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Old 24th July 2006, 11:26 PM   #1
lndm is offline lndm  Australia
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Default Electrolytic leakage

If I put 200V across a string of two 100k resistors, then put an electrolytic capacitor across one of the resistors and wait for the cap to charge. If the voltage across it is 95V, does this mean that the leakage current is equivalent to that of a 1M resistor, and can I assume for all intents and purposes that this cap has such a resistor across it?
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Old 25th July 2006, 03:39 AM   #2
Eva is offline Eva  Spain
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Yes, but due to the chemical nature of these capacitors, leakage current depends on things such as temperature and aging, and may not follow a linear relationship to applied voltage. In other words, don't rely on a particular leakage current value for electrolytic capacitors. Furthermore, leakage current changes also from unit to unit.
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Old 25th July 2006, 07:15 AM   #3
lndm is offline lndm  Australia
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Thanks Eva,

I'm dealing with a 450V 180uF cap. Can I predict its condition through the amount of leakage current? (I have begun to re-form it and it seemed leaky to start with)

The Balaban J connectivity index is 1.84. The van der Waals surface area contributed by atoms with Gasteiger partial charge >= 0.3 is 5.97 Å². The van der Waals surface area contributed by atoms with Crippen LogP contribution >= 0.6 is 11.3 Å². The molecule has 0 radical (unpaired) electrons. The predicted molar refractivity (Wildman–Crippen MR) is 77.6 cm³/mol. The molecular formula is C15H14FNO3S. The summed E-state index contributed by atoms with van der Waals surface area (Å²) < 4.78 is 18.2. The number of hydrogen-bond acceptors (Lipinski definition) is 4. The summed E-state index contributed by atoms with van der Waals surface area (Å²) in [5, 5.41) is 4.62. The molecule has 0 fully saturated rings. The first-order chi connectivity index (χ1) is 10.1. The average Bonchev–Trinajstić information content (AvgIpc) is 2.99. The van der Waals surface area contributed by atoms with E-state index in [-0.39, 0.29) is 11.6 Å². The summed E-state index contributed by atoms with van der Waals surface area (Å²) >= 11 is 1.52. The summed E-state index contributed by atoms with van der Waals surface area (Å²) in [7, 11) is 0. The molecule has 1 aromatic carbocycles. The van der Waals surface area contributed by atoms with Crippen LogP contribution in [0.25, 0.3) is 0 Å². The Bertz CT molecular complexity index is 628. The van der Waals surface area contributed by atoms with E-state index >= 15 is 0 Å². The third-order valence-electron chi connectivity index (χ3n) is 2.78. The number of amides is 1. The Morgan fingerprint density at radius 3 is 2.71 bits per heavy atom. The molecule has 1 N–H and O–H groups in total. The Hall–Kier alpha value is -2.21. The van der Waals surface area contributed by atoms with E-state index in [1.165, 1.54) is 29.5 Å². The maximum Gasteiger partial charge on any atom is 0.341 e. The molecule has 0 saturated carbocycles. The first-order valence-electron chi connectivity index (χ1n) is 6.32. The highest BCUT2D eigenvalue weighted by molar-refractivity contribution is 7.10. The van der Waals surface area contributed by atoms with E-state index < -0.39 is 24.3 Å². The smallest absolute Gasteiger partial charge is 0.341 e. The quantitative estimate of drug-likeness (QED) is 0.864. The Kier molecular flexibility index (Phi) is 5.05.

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Old 25th July 2006, 07:47 AM   #4
AndrewT is online now AndrewT  Scotland
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Hi,
Since becoming a member I have learned a few things about caps.

The leakage you have found @ 200V (about 50uA) will probably be at least trebled by the time you raise the applied voltage to 400Vdc.

If the cap was suffering excessive leakage then you need to reform it to at least it's final working voltage plus a margin for voltage variations. Otherwise heating due to excessive leakage will be cumulative with ripple and other heating effects.

Finally, the change in ESR seems to be the best guage of life remaining in the cap. About a doubling from the spec value is a guide to end of useful life. I suspect that you could get some half decent performance when ESR is double and maybe a bit further.

Some manufacturers test the ESR soon after a quick version of reforming. There appears to be some kind of relation here.

I hope I have got this right.
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Old 26th July 2006, 01:11 AM   #5
lndm is offline lndm  Australia
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Makes sense, thanks Andrew.

I'm having trouble identifying the cap. It is 1/3/8" wide and 2/3/8" tall. It appears to be CE rated. What would a rule of thumb acceptable leakage be?
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Old 26th July 2006, 07:17 AM   #6
AndrewT is online now AndrewT  Scotland
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Hi,
the leakage is often quoted as 0.01CV or 0.02CV
You can calculate this @ 0.02*180*450*10^-6=1620uA=1.6mA

Can someone jump in and confirm that the C in the formula is Farads?

I have checked a few lower voltage caps, I have reformed, and they often leak at less than 5% of the formula projection.
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